Despite the exponential growth of mushrooms, the category faces significant challenges that are holding it back from reaching its full potential, said Carter.
The most substantial challenge is a lack of consumer awareness of mushrooms, including the wide variety of species and the different benefits they offer, Carter said.
“We are not just a one-trick pony. The different types of mushrooms we grow have many different applications,” Carter explained. “For example, one little known benefit with a lot of potential is beauty. Mushrooms naturally contain biotin and the cordyceps mushroom helps with circulation so it can help with the uptake of nutrients in the hair follicles and nail beds.”
She added that some mushrooms boost natural endurance or oxygenation, making them ideal for sports nutrition, while others offer “greater longevity,” which might appeal to those seeking healthy aging options.
To spread the word out about the full potential of mushrooms, Om is working with partners and influencers to share credible information, according to the company’s recently hired vice president of communications. She added that the company also is looking for “a good champion of our message who is true to their audience.”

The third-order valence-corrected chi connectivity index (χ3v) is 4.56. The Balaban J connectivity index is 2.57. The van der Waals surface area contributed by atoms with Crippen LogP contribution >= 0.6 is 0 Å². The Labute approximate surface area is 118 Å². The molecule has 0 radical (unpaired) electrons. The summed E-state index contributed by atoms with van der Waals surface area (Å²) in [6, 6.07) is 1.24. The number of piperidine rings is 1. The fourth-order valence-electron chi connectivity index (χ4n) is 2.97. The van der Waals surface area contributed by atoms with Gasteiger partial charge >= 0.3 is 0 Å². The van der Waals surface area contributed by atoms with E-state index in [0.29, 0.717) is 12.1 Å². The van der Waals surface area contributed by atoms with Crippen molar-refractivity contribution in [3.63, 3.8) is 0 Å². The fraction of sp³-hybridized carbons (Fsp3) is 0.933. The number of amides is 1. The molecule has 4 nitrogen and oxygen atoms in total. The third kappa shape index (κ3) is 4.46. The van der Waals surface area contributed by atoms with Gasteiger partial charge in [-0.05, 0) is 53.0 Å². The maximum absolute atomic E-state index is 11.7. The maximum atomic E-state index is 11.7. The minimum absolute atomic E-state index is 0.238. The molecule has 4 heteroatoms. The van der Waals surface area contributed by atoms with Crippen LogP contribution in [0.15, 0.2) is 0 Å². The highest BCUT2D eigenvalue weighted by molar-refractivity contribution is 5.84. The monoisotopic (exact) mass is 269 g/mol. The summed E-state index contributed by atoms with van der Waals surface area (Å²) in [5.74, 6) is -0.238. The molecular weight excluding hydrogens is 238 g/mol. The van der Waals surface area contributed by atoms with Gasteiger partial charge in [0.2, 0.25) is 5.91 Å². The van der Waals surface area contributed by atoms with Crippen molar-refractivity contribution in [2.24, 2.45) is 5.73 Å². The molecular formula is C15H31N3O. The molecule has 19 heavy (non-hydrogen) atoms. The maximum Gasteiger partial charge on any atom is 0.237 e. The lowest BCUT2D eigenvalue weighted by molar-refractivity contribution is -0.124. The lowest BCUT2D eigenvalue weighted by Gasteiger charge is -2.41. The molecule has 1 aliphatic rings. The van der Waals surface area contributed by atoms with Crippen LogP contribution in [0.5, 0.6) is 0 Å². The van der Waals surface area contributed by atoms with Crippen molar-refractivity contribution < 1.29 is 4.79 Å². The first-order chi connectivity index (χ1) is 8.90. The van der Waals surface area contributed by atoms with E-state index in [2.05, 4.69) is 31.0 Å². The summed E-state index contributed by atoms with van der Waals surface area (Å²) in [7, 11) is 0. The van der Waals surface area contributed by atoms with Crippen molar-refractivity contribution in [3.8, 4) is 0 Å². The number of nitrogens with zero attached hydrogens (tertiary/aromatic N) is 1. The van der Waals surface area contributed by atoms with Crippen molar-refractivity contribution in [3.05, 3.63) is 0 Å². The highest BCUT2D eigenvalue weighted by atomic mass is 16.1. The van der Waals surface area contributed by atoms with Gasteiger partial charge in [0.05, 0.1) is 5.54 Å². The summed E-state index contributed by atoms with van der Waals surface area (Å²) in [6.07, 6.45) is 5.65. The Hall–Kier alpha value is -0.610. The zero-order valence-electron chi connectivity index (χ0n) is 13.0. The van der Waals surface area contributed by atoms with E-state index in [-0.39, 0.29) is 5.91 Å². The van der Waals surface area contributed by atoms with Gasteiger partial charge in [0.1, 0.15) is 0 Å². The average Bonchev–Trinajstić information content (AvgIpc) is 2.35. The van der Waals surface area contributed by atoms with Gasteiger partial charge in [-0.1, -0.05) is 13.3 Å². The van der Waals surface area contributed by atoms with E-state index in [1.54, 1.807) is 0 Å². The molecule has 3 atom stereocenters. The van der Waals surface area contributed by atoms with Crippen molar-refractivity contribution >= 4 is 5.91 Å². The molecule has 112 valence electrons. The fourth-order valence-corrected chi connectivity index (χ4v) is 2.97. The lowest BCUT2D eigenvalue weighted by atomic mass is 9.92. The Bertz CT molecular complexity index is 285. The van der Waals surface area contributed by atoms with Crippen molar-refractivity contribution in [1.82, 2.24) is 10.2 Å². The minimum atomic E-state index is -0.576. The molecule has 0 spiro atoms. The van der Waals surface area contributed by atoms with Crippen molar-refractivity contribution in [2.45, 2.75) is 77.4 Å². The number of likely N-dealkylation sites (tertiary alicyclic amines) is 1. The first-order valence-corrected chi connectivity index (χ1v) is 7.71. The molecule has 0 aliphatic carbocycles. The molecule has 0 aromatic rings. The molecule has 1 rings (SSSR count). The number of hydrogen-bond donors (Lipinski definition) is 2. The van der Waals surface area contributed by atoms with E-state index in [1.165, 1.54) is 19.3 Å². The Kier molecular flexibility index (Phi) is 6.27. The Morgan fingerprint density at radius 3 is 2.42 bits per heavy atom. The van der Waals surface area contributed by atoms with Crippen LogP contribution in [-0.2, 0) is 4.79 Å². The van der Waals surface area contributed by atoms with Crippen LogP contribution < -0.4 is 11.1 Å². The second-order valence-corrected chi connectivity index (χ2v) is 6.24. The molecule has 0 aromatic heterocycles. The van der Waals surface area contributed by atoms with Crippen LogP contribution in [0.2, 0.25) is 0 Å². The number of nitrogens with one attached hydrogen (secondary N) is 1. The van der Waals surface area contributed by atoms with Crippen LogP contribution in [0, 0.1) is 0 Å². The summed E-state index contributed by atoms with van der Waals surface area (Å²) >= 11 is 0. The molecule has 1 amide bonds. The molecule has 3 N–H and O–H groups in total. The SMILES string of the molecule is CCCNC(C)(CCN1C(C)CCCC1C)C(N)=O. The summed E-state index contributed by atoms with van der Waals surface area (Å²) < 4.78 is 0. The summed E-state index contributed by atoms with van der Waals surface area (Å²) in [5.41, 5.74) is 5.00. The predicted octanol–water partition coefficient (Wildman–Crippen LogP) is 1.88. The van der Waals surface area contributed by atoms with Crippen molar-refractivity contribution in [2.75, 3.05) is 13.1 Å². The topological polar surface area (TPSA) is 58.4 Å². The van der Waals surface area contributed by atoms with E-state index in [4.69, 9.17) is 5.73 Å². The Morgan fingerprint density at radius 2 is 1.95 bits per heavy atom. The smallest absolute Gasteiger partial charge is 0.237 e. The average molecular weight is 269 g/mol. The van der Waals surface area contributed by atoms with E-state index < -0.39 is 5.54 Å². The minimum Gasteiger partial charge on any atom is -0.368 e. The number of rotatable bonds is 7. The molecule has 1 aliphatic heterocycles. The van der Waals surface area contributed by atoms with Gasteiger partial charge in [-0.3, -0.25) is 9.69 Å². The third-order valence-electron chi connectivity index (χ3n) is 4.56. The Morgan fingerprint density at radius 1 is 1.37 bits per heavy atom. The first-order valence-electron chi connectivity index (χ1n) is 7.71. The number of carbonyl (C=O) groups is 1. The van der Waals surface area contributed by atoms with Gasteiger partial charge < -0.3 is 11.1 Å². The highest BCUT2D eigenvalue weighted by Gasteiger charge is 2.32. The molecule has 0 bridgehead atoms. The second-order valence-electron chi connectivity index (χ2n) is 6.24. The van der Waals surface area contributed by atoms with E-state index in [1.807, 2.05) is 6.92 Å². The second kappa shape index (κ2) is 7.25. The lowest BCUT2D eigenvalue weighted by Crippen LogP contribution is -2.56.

Building on this, the company also is attending several specialized trade shows, including a fitness certification conference that 14,000 personal trainers attended who can help advance the company’s education goals, Carter said.
Another challenge that threatens the growth of mushrooms more broadly is a short shelf life and susceptibility to cold storage problems, Carter said.
“One of the great benefits we have is we have actually a three year shelf life because we dehydrate our mushrooms down to 6% and mill them into a powder. So, they don’t need to be refrigerated. Rather, we just recommend that they are not kept in an overly moist environment because they will absorb moisture if they container is left open. But otherwise, they are stable at normal room temperature, which gives both the customers and retailers flexibility in storing and displaying our products in a regular shelf area,” she said.
A final challenge holding mushrooms back is the off flavor some produce, Carter said.
“No matter how good something is for you, if your consumer has to plug their nose and close their eyes and belt something down, they are probably not going to be excited about taking it every day,” Carter said.